Westbank First Nation
Westbank First Nation (WFN) represents the best of the aboriginal peoples. Working together and led by Chief Robert Louie and WFN Council, WFN grows the economy of the Westbank reserve, providing a stable economic climate that attracts business and investment.
Among all other First Nations, WFN marks the largest development currently underway on its lands. Situated across the Okanagan Lake from the City of Kelowna, WFN comprises of five reserves totalling 5,306 acres. Dating as far back as 8,000 years the Okanagan people represent one of the First Nations and Native American people whose traditional territory spans across the Canada/U.S. border in British Columbia and Washington State. The Okanagan Nation consists of seven member bands under Okanagan Nation Alliance in Canada, and as Confederated Tribes of Colville in Washington.
In 1963, WFN separated from the original Okanagan Indian Band, which occupies the northern part of the Okanagan Lake. Originally known as the Westbank Indian Band, the band changed its formal name to Westbank First Nation. Chief Robert Louie told The Canadian Business Journal, “We didn’t want to be recognized under the term ‘Indian’ of the Indian Act of 1951. We choose to be recognized as a ‘first nation’ — the first peoples of these lands. Community, Leadership, and Pride represent our core values, and we highly praise these values. We have a strong entrepreneurial spirit in our community, and we are a very business oriented group overall. Our members understand the need to work and profit, and this spirit has led our drive to develop. We are also fortunate that we are located in one of the fastest growing regions in Canada, as Kelowna area usually ranks in Top 10 in regards to growth. We are currently showing about 20 per cent annual growth, and this is an extremely strong growth for a reserve — what we compare to a municipality.”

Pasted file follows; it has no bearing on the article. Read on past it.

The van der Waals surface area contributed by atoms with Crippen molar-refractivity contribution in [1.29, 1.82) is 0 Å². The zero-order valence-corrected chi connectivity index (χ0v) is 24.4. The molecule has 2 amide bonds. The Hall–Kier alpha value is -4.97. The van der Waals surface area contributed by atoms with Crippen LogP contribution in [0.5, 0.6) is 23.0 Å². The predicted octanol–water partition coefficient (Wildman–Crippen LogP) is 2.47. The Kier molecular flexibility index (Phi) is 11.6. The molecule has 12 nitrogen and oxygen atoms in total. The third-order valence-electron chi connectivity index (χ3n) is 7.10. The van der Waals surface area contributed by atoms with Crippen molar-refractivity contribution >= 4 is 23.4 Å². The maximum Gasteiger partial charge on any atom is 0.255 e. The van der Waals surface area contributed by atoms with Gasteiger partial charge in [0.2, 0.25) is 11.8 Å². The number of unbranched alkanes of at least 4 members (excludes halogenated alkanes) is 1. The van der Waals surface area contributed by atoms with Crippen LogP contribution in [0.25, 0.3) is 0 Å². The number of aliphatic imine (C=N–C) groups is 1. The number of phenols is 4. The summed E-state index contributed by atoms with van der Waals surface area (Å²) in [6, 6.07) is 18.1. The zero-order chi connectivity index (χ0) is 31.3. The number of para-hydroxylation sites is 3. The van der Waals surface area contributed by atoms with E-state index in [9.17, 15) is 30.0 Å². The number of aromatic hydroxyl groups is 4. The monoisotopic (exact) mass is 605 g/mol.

Spearheading the Growth
WFN structured its laws to accommodate development, and not to frustrate those interested in doing business on WFN land. “As a self-governing nation, we have opportunity to affect the business development, and this has been the major driver behind the rapid economic development of the reserve. As a self-governing nation we have the powers similar to municipal, provincial, and federal governments. Our developers and business partners tell us that we ‘move at the speed of business’, while in the past – when WFN still fell under the Indian Act – any development faced many obstacles and red tape. As a self-governing nation we cut through the red tape and provide an effective and efficient system that gives confidence and security to the developers and residents.”